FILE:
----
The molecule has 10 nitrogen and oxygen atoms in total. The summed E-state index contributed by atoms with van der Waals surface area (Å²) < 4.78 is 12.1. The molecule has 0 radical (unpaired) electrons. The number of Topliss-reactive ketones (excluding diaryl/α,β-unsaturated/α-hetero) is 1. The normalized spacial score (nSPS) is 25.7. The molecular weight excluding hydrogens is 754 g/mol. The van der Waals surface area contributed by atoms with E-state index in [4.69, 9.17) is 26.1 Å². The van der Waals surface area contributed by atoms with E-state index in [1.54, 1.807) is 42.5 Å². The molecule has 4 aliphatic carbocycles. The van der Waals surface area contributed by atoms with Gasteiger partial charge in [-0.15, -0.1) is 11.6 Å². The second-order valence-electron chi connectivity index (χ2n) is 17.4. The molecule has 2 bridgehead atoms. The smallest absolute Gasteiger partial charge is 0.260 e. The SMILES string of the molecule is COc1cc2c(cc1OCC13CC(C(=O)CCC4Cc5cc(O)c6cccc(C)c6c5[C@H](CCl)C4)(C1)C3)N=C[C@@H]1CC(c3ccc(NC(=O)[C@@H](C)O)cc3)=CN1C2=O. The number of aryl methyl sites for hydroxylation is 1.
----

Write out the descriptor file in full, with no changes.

The molecule has 10 nitrogen and oxygen atoms in total. The summed E-state index contributed by atoms with van der Waals surface area (Å²) < 4.78 is 12.1. The molecule has 0 radical (unpaired) electrons. The number of Topliss-reactive ketones (excluding diaryl/α,β-unsaturated/α-hetero) is 1. The normalized spacial score (nSPS) is 25.7. The molecular weight excluding hydrogens is 754 g/mol. The van der Waals surface area contributed by atoms with E-state index in [4.69, 9.17) is 26.1 Å². The van der Waals surface area contributed by atoms with E-state index in [1.54, 1.807) is 42.5 Å². The molecule has 4 aliphatic carbocycles. The van der Waals surface area contributed by atoms with Gasteiger partial charge in [-0.15, -0.1) is 11.6 Å². The second-order valence-electron chi connectivity index (χ2n) is 17.4. The molecule has 2 bridgehead atoms. The smallest absolute Gasteiger partial charge is 0.260 e. The SMILES string of the molecule is COc1cc2c(cc1OCC13CC(C(=O)CCC4Cc5cc(O)c6cccc(C)c6c5[C@H](CCl)C4)(C1)C3)N=C[C@@H]1CC(c3ccc(NC(=O)[C@@H](C)O)cc3)=CN1C2=O. The number of aryl methyl sites for hydroxylation is 1.